Curious origins, intriguing designs and school spirit: An overview of Canadian university mascots

July 27, 2022
News
Panda bear mascot being lifted up in a crowd of students
University of Alberta mascot, Patches

University mascots started out as simple lucky charms for sports teams in the late 19th and early 20th centuries. Nowadays, they are so much more. They’re the embodiment of school pride on campus and present at events such as pep rallies and orientation day.

Here are a few beloved Canadian university mascots:

Sherlo (Université de Sherbrooke)

At the start of his career, Université de Sherbrooke’s Sherlo was neither named Sherlo, nor did he belong to the university. In fact, the friendly red fox was originally designed for the 1995 finals of the multi-sport event Jeux du Québec, held that year in Sherbrooke. His creator was an 11-year-old boy who won a mascot designing contest.

At the end of the event, the university—worried that Joox (as he was then known) would end up forgotten in a storage unit—offered to recruit him for its sports teams. He was later renamed Sherlo by a student and now participates in orientation and convocation every year.

GUBA and Patches (University of Alberta)

GUBA and Patches are the University of Alberta’s mascot duo. GUBA, a brown bear, cheers on the men’s teams, while Patches cheers for the women’s athletic teams, the Pandas.

While they are now a package deal at most university events, GUBA is almost two decades older than Patches. First introduced in the early 1970s, his name stands for “Great University Bear of Alberta.” Patches, on the other hand, didn’t show up until the 1990s. Despite this, she is often a favourite at events, particularly among young children.

Gee-Gee (University of Ottawa)

Gee-Gee is both the name of the University of Ottawa’s mascot and its sports teams. Unlike other mascots who were first designed, then named based on their appearance, Gee-Gee the Horse was designed based on his name! The name is both an abbreviation of the team colours, garnet and grey, as well as British slang for the first racehorse out of the gate, hence the adoption of a horse mascot in the 1970s.

Rex O’Saurus (University of Calgary)

Rex O’Saurus is, as his name suggests, a dinosaur. Rex has been around for most of the university’s history, having been introduced in 1964, two years before the University of Calgary became an independent institution. The decision to have a dinosaur mascot comes from a desire to pay homage to paleontological sites in Alberta.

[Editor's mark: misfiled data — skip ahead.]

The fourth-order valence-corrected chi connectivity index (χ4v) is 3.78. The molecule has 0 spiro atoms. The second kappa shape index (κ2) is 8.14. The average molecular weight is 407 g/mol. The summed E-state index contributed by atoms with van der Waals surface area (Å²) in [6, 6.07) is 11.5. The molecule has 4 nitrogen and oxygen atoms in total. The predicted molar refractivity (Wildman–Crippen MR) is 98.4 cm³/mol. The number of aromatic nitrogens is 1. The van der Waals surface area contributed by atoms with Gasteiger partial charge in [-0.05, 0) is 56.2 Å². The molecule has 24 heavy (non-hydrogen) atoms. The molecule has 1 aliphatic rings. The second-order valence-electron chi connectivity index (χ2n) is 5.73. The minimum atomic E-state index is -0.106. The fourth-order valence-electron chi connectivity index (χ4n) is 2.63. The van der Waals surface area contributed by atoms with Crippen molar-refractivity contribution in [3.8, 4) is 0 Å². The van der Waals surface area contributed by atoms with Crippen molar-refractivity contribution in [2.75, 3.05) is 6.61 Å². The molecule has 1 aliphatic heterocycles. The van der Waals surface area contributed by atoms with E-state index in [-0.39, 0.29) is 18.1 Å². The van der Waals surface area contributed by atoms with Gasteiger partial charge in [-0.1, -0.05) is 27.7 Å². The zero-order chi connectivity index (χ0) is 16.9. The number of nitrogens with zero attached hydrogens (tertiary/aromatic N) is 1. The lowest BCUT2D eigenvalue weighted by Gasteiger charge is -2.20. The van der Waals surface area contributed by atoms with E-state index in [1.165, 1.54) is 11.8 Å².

The red dinosaur has been through several makeovers over the years. In fact, Rex’s original design resembled a lizard more than a dinosaur. He’s also had a name change; in the 1980s, he was known as Dexter. His current design dates to 2013.

Captain Crow (Mount Saint Vincent University)

Mount Saint Vincent University’s Captain Crow was introduced when the university’s previous mascot, Monty, . The new mascot’s design was chosen in part because of the large population of crows that live on campus. These birds also represent many qualities valued by the university, such as intelligence, loyalty and determination. With crows appearing on university logos and merchandise, it made sense for the new mascot to be one too!

Boo Hoo the Bear (Queen’s University)

Boo Hoo the Bear has been Queen’s University’s mascot since 1922, when a group of students purchased a bear cub and brought it to the university’s football games. He was succeeded by four other bear cubs, all named Boo Hoo, until the 1950s when it was decided  keeping a live bear was inhumane.

However, the modern-day mascot beloved by Queen’s University’s students didn’t make an appearance until the 1980s. Today, Boo Hoo the Bear is instantly recognizable by his red tartan vest, bowtie and tam.

About Universities Canada
Universities Canada is the voice of Canada’s universities at home and abroad, advancing higher education, research and innovation for the benefit of all Canadians.

Media contact:

Lisa Wallace
Communications manager
Universities Canada
communications@univcan.ca

← Previous
What’s brewing at Canadian universities
Next →
University efforts to support those impacted by Ukraine invasion

Related news

Universities Canada